The way confirmation should be

Confirmation 2014

As is the case every year in my congregation, Confirmation Sunday was also Reformation Sunday (the day we remember and honor Martin Luther and the beginning of the Protestant reformation). To commemorate this special occasion, Reformation Sunday typically includes a brass choir.

I always appreciate the brass choir. This year, one of the things that I most appreciated about it was that it included one of my ninth graders.

This young teen is a talented musician who willingly used his gifts to honor and serve God throughout all of our worship services. He did so alongside much older adults, never once doubting his place in leading worship that morning.

An hour after he finished playing the final worship service of the morning, this teen returned to church to be confirmed.

During his confirmation, this teen affirmed for himself the promises his parents made at his baptism. Among other things, he promised to continue to live among God's faithful people and to serve, following the example of Christ.

To me, these promises - when taken seriously – beautifully and concretely illustrate what it means to follow Jesus.

The problem is so often teens (and adults!) don't take them seriously.

Perhaps that's why on this particular confirmation morning, I was so struck by the example of our young trumpet player.

He tangibly lived out these promises – even before he made them.

Maybe that's the way confirmation should be: Not a reflection of some extraordinary thing we're asking teens to do after but instead, a reflection of a lifestyle of faithfulness they've already begun to cultivate in their daily lives.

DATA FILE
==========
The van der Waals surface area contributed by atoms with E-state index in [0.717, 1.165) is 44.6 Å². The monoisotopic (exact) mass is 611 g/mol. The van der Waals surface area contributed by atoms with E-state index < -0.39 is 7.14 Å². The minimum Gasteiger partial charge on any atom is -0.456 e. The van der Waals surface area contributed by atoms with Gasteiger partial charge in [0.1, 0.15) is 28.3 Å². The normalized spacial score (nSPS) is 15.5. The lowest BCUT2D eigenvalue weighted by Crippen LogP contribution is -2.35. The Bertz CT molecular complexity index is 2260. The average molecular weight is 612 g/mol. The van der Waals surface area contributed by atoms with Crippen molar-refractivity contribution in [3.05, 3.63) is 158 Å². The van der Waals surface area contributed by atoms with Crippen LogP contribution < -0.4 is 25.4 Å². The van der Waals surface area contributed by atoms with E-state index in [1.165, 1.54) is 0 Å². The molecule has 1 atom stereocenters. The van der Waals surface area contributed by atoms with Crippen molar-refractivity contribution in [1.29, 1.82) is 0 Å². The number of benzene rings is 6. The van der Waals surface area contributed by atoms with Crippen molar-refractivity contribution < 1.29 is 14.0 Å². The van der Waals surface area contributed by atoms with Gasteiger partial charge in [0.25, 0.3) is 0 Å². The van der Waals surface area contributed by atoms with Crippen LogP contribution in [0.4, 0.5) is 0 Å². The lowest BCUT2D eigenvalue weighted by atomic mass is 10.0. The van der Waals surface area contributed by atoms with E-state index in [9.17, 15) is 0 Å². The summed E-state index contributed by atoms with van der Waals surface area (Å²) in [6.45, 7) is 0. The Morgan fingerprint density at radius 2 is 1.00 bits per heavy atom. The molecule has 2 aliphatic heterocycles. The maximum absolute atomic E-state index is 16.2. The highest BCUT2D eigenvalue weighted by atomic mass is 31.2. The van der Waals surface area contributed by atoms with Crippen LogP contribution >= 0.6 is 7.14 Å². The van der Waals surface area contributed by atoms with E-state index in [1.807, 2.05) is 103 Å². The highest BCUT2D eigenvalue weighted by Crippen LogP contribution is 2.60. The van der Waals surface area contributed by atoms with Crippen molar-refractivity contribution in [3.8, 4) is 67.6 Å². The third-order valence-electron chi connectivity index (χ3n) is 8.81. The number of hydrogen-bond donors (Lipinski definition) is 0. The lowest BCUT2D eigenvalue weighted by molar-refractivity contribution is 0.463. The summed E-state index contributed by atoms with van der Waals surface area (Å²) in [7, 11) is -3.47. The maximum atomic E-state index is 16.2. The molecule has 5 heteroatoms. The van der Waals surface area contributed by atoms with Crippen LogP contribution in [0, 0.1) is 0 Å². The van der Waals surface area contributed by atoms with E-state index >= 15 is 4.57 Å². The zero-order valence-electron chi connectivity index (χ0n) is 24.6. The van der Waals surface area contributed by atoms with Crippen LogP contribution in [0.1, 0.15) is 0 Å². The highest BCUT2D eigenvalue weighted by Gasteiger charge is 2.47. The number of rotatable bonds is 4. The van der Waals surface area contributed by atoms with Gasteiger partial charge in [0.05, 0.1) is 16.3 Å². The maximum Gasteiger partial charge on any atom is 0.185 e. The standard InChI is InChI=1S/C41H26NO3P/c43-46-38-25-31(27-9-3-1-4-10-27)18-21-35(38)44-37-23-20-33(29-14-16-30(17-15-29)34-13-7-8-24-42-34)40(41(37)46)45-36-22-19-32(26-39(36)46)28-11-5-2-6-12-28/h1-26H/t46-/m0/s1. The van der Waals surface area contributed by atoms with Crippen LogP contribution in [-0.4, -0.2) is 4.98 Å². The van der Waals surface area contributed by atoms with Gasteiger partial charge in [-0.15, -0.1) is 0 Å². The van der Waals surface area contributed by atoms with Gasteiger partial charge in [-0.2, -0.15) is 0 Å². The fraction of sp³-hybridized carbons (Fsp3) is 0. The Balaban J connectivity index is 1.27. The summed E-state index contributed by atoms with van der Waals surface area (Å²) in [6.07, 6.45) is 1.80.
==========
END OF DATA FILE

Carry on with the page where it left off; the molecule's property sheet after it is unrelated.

Jen Bradbury on Youth Ministry

Jen serves as the Minister of Youth and Family at Atonement Lutheran Church in Barrington, Illinois. A veteran youth worker, Jen holds an MA in Youth Ministry Leadership from Huntington University. Jen is the author of The Jesus Gap: What Teens Actually Believe about Jesus (The Youth Cartel), The Real Jesus (The Youth Cartel), Unleashing the Hidden Potential of Your Student Leaders (Abingdon), and A Mission That Matters (Abingdon). Her writing has also appeared in YouthWorker Journal, Immerse, and The Christian Century. Jen is also the Assistant Director of Arbor Research Group where she has led many national studies. When not doing ministry or research, she and her husband, Doug, and daughter, Hope, can be found traveling and enjoying life together.

More about Jen

Jen's Books

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A Mission That Matters: How To Do Short-Term Missions Without Long-Term Harm

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Now Available!

Unleashing the Hidden Potential of your Student Leaders

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The Real Jesus

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The Jesus Gap

What Teens Actually Believe About Jesus

Based on National Research

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